Tuesday, 9 August, 2022
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SpiceJet posts surprise profit after 7 Covid-hit quarters

India’s third-largest budget airline posts a net income of Rs 23.28 crore in the December quarter against an expected average loss of Rs 320 crore.

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Mumbai: SpiceJet Ltd. delivered on its chairman’s word and posted a surprise profit after making losses for seven straight quarters as ebbing Covid-19 cases paved the way for a relaxation in movement curbs and boosted domestic air travel.

India’s third-largest budget airline posted a net income of Rs 232.8 million ($3.1 million) in the three months ended Dec. 31, according to a statement Tuesday. A Bloomberg survey of analysts had estimated an average loss of Rs 3.2 billion while the deficit in the same period last year was Rs 569.6 million. Revenue rose 34% to Rs 22.6 billion, beating estimates. Total costs also surged 34% in tandem.

SpiceJet’s shares rose as much as 9.3% after the earnings were announced.

Chairman Ajay Singh in October flagged SpiceJet had a “reasonable chance” of returning to profit in the December quarter as the no-frills carrier recovers from a punishing stretch during the pandemic which gutted global travel. SpiceJet has undertaken cost cuts and renegotiated aircraft leases to prune expenses while it bets on growth of its cargo operations and air travel.

“There are renewed signs of recovery in the passenger segment and the logistics segment continues to remain strong,” Singh said in the post-earnings statement. “The settlement with Boeing was a significant event during the quarter.”

SpiceJet is seeking to cut liabilities by as much as $300 million over six months and raise funds from banks and potentially a warrants issue, Singh said in November. Boeing Co. compensated SpiceJet “both in cash and in kind” for the losses it suffered when the 737 Max jets were grounded, Singh said then.

The airline would like to add another 30-40 passenger aircrafts to its fleet over the next two years, on top of an existing order book that includes 155 Boeing Co. 737 Max aircraft, Singh said in October.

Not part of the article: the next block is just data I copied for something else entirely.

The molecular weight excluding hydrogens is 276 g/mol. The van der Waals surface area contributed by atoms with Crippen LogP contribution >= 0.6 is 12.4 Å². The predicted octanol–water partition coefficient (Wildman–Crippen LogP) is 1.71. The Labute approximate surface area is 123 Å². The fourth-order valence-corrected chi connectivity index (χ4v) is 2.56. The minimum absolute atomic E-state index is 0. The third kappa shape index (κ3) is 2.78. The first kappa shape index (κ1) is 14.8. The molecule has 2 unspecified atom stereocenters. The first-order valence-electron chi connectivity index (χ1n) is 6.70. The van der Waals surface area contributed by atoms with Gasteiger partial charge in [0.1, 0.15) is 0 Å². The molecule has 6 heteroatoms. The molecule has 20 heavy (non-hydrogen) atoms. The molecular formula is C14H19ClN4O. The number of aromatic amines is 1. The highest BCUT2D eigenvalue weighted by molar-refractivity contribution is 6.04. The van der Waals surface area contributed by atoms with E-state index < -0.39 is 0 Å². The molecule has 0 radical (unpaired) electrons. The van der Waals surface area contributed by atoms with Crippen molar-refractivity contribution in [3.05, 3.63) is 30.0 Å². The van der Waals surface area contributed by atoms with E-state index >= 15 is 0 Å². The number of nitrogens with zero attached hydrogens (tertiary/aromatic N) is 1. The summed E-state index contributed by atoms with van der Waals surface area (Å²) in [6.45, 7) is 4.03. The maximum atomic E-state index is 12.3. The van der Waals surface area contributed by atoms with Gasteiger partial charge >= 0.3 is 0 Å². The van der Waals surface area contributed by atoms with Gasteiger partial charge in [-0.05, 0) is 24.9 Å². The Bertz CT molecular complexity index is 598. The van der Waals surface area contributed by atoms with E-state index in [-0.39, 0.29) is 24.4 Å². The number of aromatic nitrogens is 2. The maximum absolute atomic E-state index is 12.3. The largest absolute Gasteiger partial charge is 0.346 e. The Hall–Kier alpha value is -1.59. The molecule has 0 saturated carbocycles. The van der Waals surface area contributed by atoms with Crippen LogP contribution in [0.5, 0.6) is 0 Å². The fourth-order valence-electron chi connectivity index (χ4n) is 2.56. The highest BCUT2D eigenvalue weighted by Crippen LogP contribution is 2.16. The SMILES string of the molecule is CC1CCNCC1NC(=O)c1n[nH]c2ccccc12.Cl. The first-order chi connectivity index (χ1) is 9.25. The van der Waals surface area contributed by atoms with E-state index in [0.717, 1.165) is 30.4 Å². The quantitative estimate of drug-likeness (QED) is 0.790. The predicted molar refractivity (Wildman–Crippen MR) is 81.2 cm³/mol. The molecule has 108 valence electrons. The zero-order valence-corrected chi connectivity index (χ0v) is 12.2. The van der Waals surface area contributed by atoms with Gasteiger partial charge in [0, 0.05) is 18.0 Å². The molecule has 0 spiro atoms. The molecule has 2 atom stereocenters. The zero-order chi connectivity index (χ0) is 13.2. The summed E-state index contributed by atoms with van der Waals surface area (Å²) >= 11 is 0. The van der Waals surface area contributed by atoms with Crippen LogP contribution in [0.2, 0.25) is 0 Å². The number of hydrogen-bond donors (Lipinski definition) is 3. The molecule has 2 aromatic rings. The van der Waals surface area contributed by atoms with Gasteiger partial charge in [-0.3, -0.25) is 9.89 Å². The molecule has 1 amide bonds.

The Indian government allowed local airlines to operate at full capacity in October as new infections started declining sharply across the country and vaccination cover continued to rise. While the omicron-led flare up was short-lived in India, any recovery in the sector continues to be at risk if further Covid variants cause a spike in infections.

Surprise profits

Rival airline IndiGo, India’s biggest carrier, also reported a surprise swing into profit in the same quarter but warned its capacity will reduce by about 10% to 15% in the current quarter compared to the preceding one.

SpiceJet, which controls 10.3% of the local market, was overtaken by Go Airlines India Ltd. in December as India’s second-largest airline. SpiceJet’s race to reclaim the No. 2 spot will also face stiff competition from Air India Ltd., which is headed for a revamp after Tata Sons formally took over the indebted carrier in January.

A dispute with its former owner, Kalanithi Maran, over share transfers is another challenge the airline needs to manage. Maran refused to accept Spicejet’s 6 billion rupee payment offer on Monday and sought a higher settlement.

SpiceJet profit was driven by “excellent logistics operations, rebound in passenger traffic and various accommodations from aircraft manufacturer and lessors,” Singh said in Tuesday’s statement, calling it a much needed turnaround. With Covid cases ebbing and travel picking up, “there was finally hope that the worst was behind us.” – Bloomberg


Also read: Supreme Court grants three weeks to SpiceJet to resolve financial dispute with Swiss firm


 

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